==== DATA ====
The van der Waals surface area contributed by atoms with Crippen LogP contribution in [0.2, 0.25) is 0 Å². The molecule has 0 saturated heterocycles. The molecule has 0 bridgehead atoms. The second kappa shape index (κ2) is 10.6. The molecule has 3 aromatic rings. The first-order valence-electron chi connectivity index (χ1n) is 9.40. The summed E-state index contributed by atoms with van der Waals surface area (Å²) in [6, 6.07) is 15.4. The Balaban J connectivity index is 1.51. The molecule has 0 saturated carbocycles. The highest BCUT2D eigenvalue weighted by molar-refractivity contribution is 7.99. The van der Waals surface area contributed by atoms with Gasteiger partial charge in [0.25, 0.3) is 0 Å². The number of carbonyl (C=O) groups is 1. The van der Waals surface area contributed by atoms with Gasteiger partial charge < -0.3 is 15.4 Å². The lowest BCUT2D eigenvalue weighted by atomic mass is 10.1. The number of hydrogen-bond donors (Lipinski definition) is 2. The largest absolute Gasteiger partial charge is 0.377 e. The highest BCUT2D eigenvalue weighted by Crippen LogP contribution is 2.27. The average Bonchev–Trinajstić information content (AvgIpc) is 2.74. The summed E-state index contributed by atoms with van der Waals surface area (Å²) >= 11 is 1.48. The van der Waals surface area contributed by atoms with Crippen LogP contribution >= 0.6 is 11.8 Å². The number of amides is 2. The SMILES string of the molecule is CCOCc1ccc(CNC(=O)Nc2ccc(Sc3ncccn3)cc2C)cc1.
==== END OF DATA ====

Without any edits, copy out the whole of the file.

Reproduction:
The van der Waals surface area contributed by atoms with Crippen LogP contribution in [0.2, 0.25) is 0 Å². The molecule has 0 saturated heterocycles. The molecule has 0 bridgehead atoms. The second kappa shape index (κ2) is 10.6. The molecule has 3 aromatic rings. The first-order valence-electron chi connectivity index (χ1n) is 9.40. The summed E-state index contributed by atoms with van der Waals surface area (Å²) in [6, 6.07) is 15.4. The Balaban J connectivity index is 1.51. The molecule has 0 saturated carbocycles. The highest BCUT2D eigenvalue weighted by molar-refractivity contribution is 7.99. The van der Waals surface area contributed by atoms with Gasteiger partial charge in [0.25, 0.3) is 0 Å². The number of carbonyl (C=O) groups is 1. The van der Waals surface area contributed by atoms with Gasteiger partial charge < -0.3 is 15.4 Å². The lowest BCUT2D eigenvalue weighted by atomic mass is 10.1. The number of hydrogen-bond donors (Lipinski definition) is 2. The largest absolute Gasteiger partial charge is 0.377 e. The highest BCUT2D eigenvalue weighted by Crippen LogP contribution is 2.27. The average Bonchev–Trinajstić information content (AvgIpc) is 2.74. The summed E-state index contributed by atoms with van der Waals surface area (Å²) >= 11 is 1.48. The van der Waals surface area contributed by atoms with Crippen LogP contribution >= 0.6 is 11.8 Å². The number of amides is 2. The SMILES string of the molecule is CCOCc1ccc(CNC(=O)Nc2ccc(Sc3ncccn3)cc2C)cc1.